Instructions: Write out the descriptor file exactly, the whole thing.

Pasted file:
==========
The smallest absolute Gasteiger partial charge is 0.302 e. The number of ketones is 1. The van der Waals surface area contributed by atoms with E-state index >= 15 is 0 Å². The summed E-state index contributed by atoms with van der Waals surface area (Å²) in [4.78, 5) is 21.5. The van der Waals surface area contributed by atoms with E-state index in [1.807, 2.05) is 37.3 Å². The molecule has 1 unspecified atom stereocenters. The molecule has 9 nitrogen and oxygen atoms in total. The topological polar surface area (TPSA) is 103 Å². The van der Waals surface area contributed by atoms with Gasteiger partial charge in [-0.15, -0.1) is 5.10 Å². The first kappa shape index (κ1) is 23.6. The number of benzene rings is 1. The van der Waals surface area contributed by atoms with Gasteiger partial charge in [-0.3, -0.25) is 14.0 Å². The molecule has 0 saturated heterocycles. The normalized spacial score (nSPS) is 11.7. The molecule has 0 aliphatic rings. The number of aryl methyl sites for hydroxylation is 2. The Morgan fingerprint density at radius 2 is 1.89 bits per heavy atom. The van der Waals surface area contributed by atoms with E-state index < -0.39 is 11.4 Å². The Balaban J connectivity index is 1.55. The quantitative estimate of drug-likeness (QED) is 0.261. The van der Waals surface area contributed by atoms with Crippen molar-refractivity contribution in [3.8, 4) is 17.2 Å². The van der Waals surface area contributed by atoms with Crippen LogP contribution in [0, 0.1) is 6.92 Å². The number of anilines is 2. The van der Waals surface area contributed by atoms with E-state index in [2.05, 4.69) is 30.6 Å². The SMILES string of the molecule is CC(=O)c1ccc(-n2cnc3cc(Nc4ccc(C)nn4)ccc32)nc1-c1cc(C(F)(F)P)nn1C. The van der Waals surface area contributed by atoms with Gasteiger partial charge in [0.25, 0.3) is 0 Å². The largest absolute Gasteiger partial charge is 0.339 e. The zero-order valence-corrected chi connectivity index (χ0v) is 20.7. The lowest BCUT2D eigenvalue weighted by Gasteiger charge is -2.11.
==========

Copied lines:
The smallest absolute Gasteiger partial charge is 0.302 e. The number of ketones is 1. The van der Waals surface area contributed by atoms with E-state index >= 15 is 0 Å². The summed E-state index contributed by atoms with van der Waals surface area (Å²) in [4.78, 5) is 21.5. The van der Waals surface area contributed by atoms with E-state index in [1.807, 2.05) is 37.3 Å². The molecule has 1 unspecified atom stereocenters. The molecule has 9 nitrogen and oxygen atoms in total. The topological polar surface area (TPSA) is 103 Å². The van der Waals surface area contributed by atoms with Gasteiger partial charge in [-0.15, -0.1) is 5.10 Å². The first kappa shape index (κ1) is 23.6. The number of benzene rings is 1. The van der Waals surface area contributed by atoms with Gasteiger partial charge in [-0.3, -0.25) is 14.0 Å². The molecule has 0 saturated heterocycles. The normalized spacial score (nSPS) is 11.7. The molecule has 0 aliphatic rings. The number of aryl methyl sites for hydroxylation is 2. The Morgan fingerprint density at radius 2 is 1.89 bits per heavy atom. The van der Waals surface area contributed by atoms with E-state index < -0.39 is 11.4 Å². The Balaban J connectivity index is 1.55. The quantitative estimate of drug-likeness (QED) is 0.261. The van der Waals surface area contributed by atoms with Crippen molar-refractivity contribution in [3.8, 4) is 17.2 Å². The van der Waals surface area contributed by atoms with Crippen LogP contribution in [0, 0.1) is 6.92 Å². The number of anilines is 2. The van der Waals surface area contributed by atoms with E-state index in [2.05, 4.69) is 30.6 Å². The SMILES string of the molecule is CC(=O)c1ccc(-n2cnc3cc(Nc4ccc(C)nn4)ccc32)nc1-c1cc(C(F)(F)P)nn1C. The van der Waals surface area contributed by atoms with Gasteiger partial charge in [0.25, 0.3) is 0 Å². The largest absolute Gasteiger partial charge is 0.339 e. The zero-order valence-corrected chi connectivity index (χ0v) is 20.7. The lowest BCUT2D eigenvalue weighted by Gasteiger charge is -2.11.